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North Korea says it's launching missiles as training for real-life strikes on US bases

Donald Trump has described North Korea as a “big, big problem”.

Image: Ahn Young-joon AP/Press Association Images

NUCLEAR-ARMED NORTH Korea said today its missile launches were training for a strike on US bases in Japan, as global condemnation of the regime swelled.

Three of the four missiles fired yesterday came down provocatively close to US ally Japan, in waters that are part of its exclusive economic zone, representing a challenge to US President Donald Trump.

In separate phone calls, Trump – whose rhetoric on the campaign trail had raised doubts about the issue – reaffirmed Washington’s “ironclad commitment” to Japan and South Korea.

The US will demonstrate to Pyongyang that there were “very dire consequences” for its actions, the White House said in a statement.

The United Nations Security Council scheduled an emergency meeting for tomorrow after a request by Washington and Tokyo to discuss additional measures following the launch.

Under UN resolutions, Pyongyang is barred from any use of ballistic missile technology, and the US ambassador to the UN, Nikki Haley, said on Twitter that the world “won’t allow” North Korea to continue on its “destructive path”.

But six sets of UN sanctions since its first nuclear test in 2006 have failed to halt its drive for what it insists are defensive weapons.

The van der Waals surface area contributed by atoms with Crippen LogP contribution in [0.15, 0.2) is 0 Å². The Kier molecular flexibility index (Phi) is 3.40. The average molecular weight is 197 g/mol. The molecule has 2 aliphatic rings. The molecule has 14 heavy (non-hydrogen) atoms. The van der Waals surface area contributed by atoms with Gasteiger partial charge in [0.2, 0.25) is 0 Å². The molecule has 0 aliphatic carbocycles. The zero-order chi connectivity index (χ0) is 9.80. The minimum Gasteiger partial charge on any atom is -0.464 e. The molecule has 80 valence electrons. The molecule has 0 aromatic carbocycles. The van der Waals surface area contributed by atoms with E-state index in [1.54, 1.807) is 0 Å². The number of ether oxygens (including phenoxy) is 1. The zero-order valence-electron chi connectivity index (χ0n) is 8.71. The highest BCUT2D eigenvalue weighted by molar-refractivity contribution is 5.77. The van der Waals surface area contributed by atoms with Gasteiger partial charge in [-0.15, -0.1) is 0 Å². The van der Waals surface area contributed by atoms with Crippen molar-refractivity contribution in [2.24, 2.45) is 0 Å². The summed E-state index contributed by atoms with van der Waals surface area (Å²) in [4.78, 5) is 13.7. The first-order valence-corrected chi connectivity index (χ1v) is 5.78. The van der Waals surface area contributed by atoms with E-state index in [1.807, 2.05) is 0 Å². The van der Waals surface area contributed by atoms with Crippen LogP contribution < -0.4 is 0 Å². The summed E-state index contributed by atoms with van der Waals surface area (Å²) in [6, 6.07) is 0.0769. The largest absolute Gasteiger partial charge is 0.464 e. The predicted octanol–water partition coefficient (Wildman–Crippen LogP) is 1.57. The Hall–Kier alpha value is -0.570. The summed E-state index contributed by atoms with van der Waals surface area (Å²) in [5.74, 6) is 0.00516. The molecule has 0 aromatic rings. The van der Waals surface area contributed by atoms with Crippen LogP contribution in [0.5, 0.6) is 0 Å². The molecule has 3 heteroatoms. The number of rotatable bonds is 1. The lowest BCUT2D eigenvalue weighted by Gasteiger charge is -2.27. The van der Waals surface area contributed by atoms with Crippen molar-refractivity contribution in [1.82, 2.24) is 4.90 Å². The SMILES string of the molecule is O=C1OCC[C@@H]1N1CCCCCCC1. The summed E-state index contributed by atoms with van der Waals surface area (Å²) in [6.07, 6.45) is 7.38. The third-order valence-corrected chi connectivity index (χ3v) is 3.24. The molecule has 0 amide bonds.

‘Feasting his eyes’

Kim Jong-Un gave the order for the drill to start, the North’s official Korea Central News Agency (KCNA) reported.

“Feasting his eyes on the trails of ballistic rockets”, he praised the Hwasong artillery unit that carried it out, it said.

“The four ballistic rockets launched simultaneously are so accurate that they look like acrobatic flying corps in formation, he said,” the agency added, referring to Kim.

The military units involved are “tasked to strike the bases of the US imperialist aggressor forces in Japan in contingency”, KCNA said.

The Korean version of the KCNA report said the North’s missile launch demonstrated its readiness to “wipe out” enemy forces with a “merciless nuclear strike”.

A series of photographs published by the North’s Rodong Sinmun newspaper showed Kim watching the missiles rise into the air and another of him smiling gleefully, clapping with other officials.

Seoul and Washington last week began annual joint military exercises that always infuriate Pyongyang.

It regularly issues threats against its enemies, and carried out two atomic tests and a series of missile launches last year, but yesterday was only the second time its devices have come down in Japan’s EEZ.

The launches came ahead of a trip by new US Secretary of State Rex Tillerson to the region.

Choi Kang, an analyst at the Seoul-based Asan Institute for Policy Studies, said the launch was a warning to Tokyo.

“North Korea is demonstrating that its target is not just limited to the Korean peninsula anymore but can extend to Japan at anytime and even the US,” he said.

Trump has described North Korea as a “big, big problem” and vowed to deal with the issue “very strongly”.

White House spokesman Sean Spicer said yesterday the administration was taking steps to “enhance our ability to defend against North Korea’s ballistic missiles”.

The New York Times reported at the weekend that under former president Barack Obama the US stepped up cyber attacks against North Korea to try to sabotage its missiles before launch or just as they lift off.

- © AFP, 2017

Read: North Korea is holding at least 11 Malaysians ‘hostage’

Read: “A new stage of threat”: Condemnation of North Korea as missiles reach Japanese waters

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